Capsaicin is the chemical that causes the spiciness of chile peppers, and the concentration of capsaicin is measured in Scoville Heat Units (SHUs). SHUs range from 0 (bell peppers), to about 2.2 million (carolina reapers). But there is a lot more that goes into the perception of heat than just the SHU. From an article in 538, these are the 5 elements that contribute to the perception of heat (and only the last point is measured by SHU):
1. How fast does the heat come on?
Asian types of chile peppers produce instantaneous heat, while habaneros are known for a long delay.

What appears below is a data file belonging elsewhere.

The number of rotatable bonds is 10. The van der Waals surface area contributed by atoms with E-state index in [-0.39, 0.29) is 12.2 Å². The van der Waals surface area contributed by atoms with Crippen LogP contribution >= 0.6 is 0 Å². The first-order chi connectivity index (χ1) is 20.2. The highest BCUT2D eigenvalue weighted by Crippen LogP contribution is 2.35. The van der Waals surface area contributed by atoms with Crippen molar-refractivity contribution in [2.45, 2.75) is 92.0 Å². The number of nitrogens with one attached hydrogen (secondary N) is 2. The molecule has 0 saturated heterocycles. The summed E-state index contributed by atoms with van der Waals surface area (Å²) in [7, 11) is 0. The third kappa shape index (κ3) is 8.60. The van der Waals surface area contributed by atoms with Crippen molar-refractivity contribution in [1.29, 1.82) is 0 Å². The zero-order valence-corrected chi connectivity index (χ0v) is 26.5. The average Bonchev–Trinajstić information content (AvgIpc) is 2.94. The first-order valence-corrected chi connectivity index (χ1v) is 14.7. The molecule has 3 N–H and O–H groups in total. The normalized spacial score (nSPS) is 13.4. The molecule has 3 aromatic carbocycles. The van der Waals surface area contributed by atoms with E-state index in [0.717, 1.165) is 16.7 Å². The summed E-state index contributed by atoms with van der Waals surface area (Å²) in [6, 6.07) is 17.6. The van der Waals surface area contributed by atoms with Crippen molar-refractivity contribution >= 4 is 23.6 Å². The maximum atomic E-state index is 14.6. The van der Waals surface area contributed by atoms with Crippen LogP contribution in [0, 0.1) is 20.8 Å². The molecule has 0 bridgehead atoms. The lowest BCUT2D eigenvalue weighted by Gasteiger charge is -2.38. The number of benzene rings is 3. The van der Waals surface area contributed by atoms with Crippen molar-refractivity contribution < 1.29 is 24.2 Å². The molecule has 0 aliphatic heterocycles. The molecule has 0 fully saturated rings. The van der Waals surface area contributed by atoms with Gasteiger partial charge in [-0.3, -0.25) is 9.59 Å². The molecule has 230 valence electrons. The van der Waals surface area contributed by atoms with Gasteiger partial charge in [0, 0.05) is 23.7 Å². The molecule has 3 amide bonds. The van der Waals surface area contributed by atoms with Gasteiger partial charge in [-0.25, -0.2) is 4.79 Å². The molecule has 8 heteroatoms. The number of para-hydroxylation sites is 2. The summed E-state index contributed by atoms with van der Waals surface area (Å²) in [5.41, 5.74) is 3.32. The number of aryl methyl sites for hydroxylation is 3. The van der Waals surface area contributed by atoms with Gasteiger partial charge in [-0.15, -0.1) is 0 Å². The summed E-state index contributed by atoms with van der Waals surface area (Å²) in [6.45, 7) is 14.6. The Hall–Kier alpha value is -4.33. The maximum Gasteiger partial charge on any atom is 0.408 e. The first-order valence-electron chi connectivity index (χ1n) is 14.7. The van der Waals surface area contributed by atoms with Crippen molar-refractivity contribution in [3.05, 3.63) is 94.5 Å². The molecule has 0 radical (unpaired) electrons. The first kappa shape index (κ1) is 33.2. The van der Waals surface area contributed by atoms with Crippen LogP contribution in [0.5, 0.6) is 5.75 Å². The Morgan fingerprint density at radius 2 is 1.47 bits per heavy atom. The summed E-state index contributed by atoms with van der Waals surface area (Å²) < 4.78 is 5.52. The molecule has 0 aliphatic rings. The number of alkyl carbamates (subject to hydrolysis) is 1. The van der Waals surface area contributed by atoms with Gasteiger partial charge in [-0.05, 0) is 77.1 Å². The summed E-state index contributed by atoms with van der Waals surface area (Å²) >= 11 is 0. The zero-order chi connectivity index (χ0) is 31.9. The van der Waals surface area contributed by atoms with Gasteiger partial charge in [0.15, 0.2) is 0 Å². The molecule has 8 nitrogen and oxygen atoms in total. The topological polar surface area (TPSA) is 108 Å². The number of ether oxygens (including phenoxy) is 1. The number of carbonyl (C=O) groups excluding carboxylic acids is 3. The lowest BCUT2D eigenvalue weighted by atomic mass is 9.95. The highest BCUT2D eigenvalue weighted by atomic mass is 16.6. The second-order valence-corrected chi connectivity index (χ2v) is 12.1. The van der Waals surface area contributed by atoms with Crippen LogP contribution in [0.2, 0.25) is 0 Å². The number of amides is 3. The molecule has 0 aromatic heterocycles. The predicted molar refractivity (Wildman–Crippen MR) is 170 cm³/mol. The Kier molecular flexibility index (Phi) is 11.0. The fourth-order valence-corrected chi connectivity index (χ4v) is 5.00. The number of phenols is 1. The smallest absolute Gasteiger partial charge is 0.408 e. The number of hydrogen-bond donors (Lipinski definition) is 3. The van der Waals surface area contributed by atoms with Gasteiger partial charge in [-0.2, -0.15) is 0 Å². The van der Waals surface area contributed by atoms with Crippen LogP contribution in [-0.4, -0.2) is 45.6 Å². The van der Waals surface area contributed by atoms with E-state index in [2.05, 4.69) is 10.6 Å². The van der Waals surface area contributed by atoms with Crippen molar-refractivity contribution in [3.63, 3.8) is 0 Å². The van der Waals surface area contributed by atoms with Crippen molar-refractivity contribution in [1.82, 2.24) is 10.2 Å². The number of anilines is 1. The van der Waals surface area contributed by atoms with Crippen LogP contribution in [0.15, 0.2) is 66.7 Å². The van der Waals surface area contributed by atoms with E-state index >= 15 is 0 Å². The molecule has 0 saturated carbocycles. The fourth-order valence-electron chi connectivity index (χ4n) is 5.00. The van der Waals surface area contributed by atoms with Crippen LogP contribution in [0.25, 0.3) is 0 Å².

2. How long does the heat linger?
Asian varietals tend to punch you in the mouth and diminish, while habaneros linger, the heat creeping up over several minutes. The lingering makes them taste “hotter,” even if they aren’t higher in parts-per-million of capsaicinoids.
3. Is the heat sharp or flat?
Peppers can produce a sharp pins-and-needles feeling or produce the sensation that someone has spread heat inside your mouth with a paintbrush.
4. Where in the mouth do you sense the heat?
Habaneros burn the back of the throat, while New Mexican varietals scorch the mid-palate.
5. What is the amount of the actual heat?
This is what is measured by the HPLC test.
Two people may not agree on the relative heat level of two sauces because everyones palettes react to the above influences in different ways. So next time you disagree with someone over the heat level of a sauce, consider that while there is an objective heat level, the perception of heat is in the tongue of the beholder.
Comments will be approved before showing up.